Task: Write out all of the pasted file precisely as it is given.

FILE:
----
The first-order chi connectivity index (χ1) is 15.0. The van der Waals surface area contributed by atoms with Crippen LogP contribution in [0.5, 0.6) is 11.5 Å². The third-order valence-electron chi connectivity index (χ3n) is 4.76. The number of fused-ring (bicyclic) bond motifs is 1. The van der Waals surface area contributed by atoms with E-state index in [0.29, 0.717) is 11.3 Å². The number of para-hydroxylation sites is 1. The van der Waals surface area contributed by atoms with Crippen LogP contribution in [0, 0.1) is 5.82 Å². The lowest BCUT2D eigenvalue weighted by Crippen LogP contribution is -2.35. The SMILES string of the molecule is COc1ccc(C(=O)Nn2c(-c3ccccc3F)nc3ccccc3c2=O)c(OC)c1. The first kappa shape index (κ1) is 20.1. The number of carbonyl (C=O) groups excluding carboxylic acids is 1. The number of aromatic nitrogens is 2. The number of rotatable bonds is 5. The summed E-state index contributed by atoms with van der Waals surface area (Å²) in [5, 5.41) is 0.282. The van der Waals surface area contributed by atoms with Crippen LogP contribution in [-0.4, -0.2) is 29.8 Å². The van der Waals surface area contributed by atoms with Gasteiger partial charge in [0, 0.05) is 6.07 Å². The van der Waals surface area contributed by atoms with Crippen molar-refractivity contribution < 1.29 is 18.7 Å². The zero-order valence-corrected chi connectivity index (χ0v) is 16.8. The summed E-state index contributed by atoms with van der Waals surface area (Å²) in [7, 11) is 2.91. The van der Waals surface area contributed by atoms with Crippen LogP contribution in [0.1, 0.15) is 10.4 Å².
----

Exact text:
The first-order chi connectivity index (χ1) is 15.0. The van der Waals surface area contributed by atoms with Crippen LogP contribution in [0.5, 0.6) is 11.5 Å². The third-order valence-electron chi connectivity index (χ3n) is 4.76. The number of fused-ring (bicyclic) bond motifs is 1. The van der Waals surface area contributed by atoms with E-state index in [0.29, 0.717) is 11.3 Å². The number of para-hydroxylation sites is 1. The van der Waals surface area contributed by atoms with Crippen LogP contribution in [0, 0.1) is 5.82 Å². The lowest BCUT2D eigenvalue weighted by Crippen LogP contribution is -2.35. The SMILES string of the molecule is COc1ccc(C(=O)Nn2c(-c3ccccc3F)nc3ccccc3c2=O)c(OC)c1. The first kappa shape index (κ1) is 20.1. The number of carbonyl (C=O) groups excluding carboxylic acids is 1. The number of aromatic nitrogens is 2. The number of rotatable bonds is 5. The summed E-state index contributed by atoms with van der Waals surface area (Å²) in [5, 5.41) is 0.282. The van der Waals surface area contributed by atoms with Crippen LogP contribution in [-0.4, -0.2) is 29.8 Å². The van der Waals surface area contributed by atoms with Gasteiger partial charge in [0, 0.05) is 6.07 Å². The van der Waals surface area contributed by atoms with Crippen molar-refractivity contribution < 1.29 is 18.7 Å². The zero-order valence-corrected chi connectivity index (χ0v) is 16.8. The summed E-state index contributed by atoms with van der Waals surface area (Å²) in [7, 11) is 2.91. The van der Waals surface area contributed by atoms with Crippen LogP contribution in [0.1, 0.15) is 10.4 Å².